Simmer Icon

 

2012

Simmer Icon

Simmer 5

Power Delivery

Sail Stiffness

Sail Pull

Pull Position

Top End

Bottom End

Tuning Flex

Untuned Range

manafacturer's claims

“Simmer’s most versatile wave sail, with full draft and moderate boom length, Icon provides you with plenty of power to move and gives effortless handling, even in the most powered up conditions. For 2012 we have reduced the weight in the top third of the sail by using more 2mm Q-ply, and given it a more compact outline.”

Over the past few years the Simmer Icon has become something of a benchmark sail within the all-round wave sail group, thanks to its great handling, versatility and wind range. In 2012 it remains in the Simmer range as the ‘all-rounder’ alongside the Iron ‘power wave’ (tested last month) and the 4-batten Blacktip.

 

on the beach

For 2012 the Icon sees subtle tweaks rather than the leap in design that the 2011 model provided. These tweaks are aimed at reducing weight, improving twist and making it more compact in outline.

To this end we see the luff length shrink by 4cm this year, while the boom length increases by 1cm. After a big drop in overall weight last year, another 0.2kg has been lost, bringing the 2012 model down to a very respectable 3.42kg. Impressively, it still looks bullet-proof in construction and one of the best built of the group. Our only minor niggle concerns the Simmer logo printing, which seemed to be rubbing off very quickly indeed.

The Icon sets subtly differently to last year’s model. The battens sit slightly further around the side of the mast, and there looks to be a little more pre-set shape in the battens this year. Since last year the luff sleeve has been designed primarily around RDM masts, but will still be compatible with an SDM if necessary.

When it comes to tuning there remains a lot of versatility thanks to the extra pre-set shape in the battens – arguably even more than last year’s model. There’s a large range of adjustment on both the outhaul and downhaul, allowing the sail to be to set to suit conditions and your preference of feel. Be a little careful not to over-downhaul as this can really reduce the bottom end performance, and there really is no need as the top end is so good anyway.

Sizes: 3.4, 3.7, 4.0, 4.2, 4.5, 4.7, 5.0, 5.3, 5.6, 5.9, 6.2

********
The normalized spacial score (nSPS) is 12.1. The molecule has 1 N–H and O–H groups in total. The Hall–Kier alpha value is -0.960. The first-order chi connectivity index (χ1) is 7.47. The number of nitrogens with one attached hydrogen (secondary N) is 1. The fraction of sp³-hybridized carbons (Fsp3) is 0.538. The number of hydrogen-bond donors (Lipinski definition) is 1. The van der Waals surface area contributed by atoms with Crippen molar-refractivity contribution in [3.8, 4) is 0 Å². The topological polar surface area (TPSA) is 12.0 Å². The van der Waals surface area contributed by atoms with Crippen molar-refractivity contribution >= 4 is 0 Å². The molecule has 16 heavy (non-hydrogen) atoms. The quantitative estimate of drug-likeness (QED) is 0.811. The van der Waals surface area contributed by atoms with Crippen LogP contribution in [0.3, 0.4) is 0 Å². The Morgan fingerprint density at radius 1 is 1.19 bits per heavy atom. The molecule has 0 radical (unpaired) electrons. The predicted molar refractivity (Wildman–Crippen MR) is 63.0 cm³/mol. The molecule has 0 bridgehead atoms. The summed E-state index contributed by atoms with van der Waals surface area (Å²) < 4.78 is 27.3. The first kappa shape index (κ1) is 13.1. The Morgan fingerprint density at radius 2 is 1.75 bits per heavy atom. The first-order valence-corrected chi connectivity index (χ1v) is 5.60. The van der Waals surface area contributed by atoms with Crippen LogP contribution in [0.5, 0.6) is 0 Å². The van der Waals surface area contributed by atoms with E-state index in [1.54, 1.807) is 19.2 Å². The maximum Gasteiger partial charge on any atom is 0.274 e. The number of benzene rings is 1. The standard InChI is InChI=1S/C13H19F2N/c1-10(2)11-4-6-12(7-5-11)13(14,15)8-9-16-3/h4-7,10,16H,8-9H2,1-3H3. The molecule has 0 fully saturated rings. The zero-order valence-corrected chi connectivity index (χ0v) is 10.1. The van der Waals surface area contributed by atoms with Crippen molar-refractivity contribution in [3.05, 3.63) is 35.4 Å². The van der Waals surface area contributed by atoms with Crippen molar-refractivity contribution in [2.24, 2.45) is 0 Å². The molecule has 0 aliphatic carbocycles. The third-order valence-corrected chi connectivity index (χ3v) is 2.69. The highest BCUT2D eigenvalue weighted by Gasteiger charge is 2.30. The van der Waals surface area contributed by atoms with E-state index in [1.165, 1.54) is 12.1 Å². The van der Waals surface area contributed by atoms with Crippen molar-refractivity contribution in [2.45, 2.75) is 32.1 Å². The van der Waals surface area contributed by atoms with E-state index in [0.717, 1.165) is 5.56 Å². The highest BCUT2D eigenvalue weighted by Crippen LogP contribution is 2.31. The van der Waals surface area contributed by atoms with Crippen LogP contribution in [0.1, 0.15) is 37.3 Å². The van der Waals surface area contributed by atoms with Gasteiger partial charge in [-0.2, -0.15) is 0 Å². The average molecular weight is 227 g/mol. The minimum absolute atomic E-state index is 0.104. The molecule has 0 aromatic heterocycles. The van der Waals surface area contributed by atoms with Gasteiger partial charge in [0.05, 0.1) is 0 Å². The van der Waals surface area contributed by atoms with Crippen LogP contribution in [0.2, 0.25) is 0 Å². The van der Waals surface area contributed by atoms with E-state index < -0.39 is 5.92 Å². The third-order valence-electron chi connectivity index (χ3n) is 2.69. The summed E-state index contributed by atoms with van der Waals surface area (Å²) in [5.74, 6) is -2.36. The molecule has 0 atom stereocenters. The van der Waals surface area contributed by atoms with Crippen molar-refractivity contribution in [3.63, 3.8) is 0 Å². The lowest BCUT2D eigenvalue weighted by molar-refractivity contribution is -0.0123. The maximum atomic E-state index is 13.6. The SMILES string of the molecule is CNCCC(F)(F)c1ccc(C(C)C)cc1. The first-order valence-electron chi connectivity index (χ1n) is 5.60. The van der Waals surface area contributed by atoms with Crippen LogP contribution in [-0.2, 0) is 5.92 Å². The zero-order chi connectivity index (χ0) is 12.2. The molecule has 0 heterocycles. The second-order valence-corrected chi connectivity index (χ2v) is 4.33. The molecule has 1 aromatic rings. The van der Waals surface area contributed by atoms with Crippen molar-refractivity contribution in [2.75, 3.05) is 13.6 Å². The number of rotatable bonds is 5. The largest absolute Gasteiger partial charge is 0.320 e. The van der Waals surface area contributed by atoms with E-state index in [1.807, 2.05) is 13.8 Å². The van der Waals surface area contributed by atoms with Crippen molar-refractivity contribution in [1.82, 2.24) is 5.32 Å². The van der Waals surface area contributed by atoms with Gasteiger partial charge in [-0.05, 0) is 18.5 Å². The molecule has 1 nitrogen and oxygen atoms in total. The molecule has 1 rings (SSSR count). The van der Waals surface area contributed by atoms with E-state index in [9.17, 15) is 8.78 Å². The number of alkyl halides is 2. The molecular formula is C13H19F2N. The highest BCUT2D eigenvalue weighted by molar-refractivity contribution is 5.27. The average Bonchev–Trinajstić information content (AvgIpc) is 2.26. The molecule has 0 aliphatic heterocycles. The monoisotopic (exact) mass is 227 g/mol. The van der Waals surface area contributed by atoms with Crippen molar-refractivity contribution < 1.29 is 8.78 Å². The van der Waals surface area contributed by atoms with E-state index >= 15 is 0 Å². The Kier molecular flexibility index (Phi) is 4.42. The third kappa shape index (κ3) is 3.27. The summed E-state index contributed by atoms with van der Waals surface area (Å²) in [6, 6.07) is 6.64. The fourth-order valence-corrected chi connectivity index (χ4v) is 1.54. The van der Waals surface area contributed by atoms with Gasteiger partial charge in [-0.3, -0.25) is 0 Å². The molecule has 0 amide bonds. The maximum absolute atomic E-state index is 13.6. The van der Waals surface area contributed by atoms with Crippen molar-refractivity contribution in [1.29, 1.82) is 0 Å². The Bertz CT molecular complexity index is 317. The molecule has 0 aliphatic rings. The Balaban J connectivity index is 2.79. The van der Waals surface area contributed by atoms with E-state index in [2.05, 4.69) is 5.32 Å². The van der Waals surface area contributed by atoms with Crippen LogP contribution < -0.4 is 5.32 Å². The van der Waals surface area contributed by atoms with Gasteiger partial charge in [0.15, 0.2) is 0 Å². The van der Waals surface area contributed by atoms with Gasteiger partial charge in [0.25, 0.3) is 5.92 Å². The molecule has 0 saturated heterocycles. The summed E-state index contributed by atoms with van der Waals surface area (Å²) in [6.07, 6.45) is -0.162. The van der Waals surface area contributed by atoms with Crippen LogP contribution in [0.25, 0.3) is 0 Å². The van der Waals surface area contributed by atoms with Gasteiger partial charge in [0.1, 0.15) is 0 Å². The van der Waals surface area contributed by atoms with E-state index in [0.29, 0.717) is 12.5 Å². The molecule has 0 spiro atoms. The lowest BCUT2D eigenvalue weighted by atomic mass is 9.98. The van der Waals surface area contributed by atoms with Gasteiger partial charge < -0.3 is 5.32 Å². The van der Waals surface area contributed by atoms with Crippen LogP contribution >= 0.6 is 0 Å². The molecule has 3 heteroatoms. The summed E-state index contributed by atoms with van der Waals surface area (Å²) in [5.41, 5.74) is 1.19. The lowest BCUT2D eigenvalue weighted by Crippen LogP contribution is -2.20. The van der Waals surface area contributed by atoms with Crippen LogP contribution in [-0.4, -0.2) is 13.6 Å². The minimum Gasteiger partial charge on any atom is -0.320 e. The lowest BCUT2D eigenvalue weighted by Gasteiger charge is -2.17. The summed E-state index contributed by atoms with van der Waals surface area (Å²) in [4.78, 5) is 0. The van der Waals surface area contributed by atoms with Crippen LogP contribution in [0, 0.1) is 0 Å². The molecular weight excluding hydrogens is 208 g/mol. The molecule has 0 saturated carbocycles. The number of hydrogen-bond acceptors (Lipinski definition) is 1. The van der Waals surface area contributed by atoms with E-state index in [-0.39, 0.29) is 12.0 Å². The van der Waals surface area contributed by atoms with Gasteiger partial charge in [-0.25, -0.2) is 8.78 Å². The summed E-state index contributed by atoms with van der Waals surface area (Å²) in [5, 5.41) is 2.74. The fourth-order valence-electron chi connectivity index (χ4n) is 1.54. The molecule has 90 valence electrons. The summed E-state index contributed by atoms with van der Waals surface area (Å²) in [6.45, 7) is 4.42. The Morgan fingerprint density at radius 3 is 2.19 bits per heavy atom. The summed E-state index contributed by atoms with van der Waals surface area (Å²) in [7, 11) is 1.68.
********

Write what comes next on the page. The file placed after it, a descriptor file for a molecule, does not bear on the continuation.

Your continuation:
Tested on: Simmer RD M10 400cm 100%
Size tested: 4.7m
Luff: 407cm
Boom: 160cm
Battens: 5 
Weight: 2.42kg
Price: £519

 

on the water

Straight away it’s apparent that this sail is a little different to last year’s Icon. It feels lighter in the hands, slightly more forward pulling, and a little crisper and more stable than the 2011 model. Compared to the other sails in this test, the Icon sits pretty much right in the middle of the group for everything related to feel. Its overall wind range is (jointly) the best in this test, with its strength leaning ever-so-slightly more towards the top end of the wind range.

The extra shape in the battens (and at the front of the sail) do seem to have increased the ‘untuned range’ a bit this year, but for maximum performance right through the wind range it’s worth doing a bit of tuning.

The top end is exceptionally good – even better than last year’s (thanks to a bit more stability and lighter feel), and jointly the best in test. Last year it was important to pull on a little outhaul to gain stability at the top end, but this year the extra shape and fullness at the front make this less critical. It certainly feels a little lighter and more stable than last year’s model.

The untuned range is very good, but to get the best bottom end performance it’s best to release the downhaul a bit and add a centimetre or two of outhaul for a sharper, more direct, powerful feel. The great strength of the Icon has always been its versatility, and this year is definitely no exception. Whether it’s blasting fully powered in Pozo chop or frontside riding in marginal conditions on a modern quad-fin board, the Icon excels right through the range.

In cross-on conditions the Icon stands out for its light feel, stability, slightly forward pull point and massive wind range. In cross-shore conditions the light feel, ease of depowering and raw power to get out through the surf make it a formidable allround wave sail.

 

overall impression

A subtle but successful tweak on the 2011 model keeps the Icon right at the front of the ‘all-round’ wave sail group. This year it’s a little lighter, a little more stable, and consequently sees improvements to handling and at the top end of the wind scale. But the most impressive trait of the Icon is its versatility. Light wind or strong, cross-on or crossoff, heavy or lightweight rider, it really is hard to find fault with the Icon.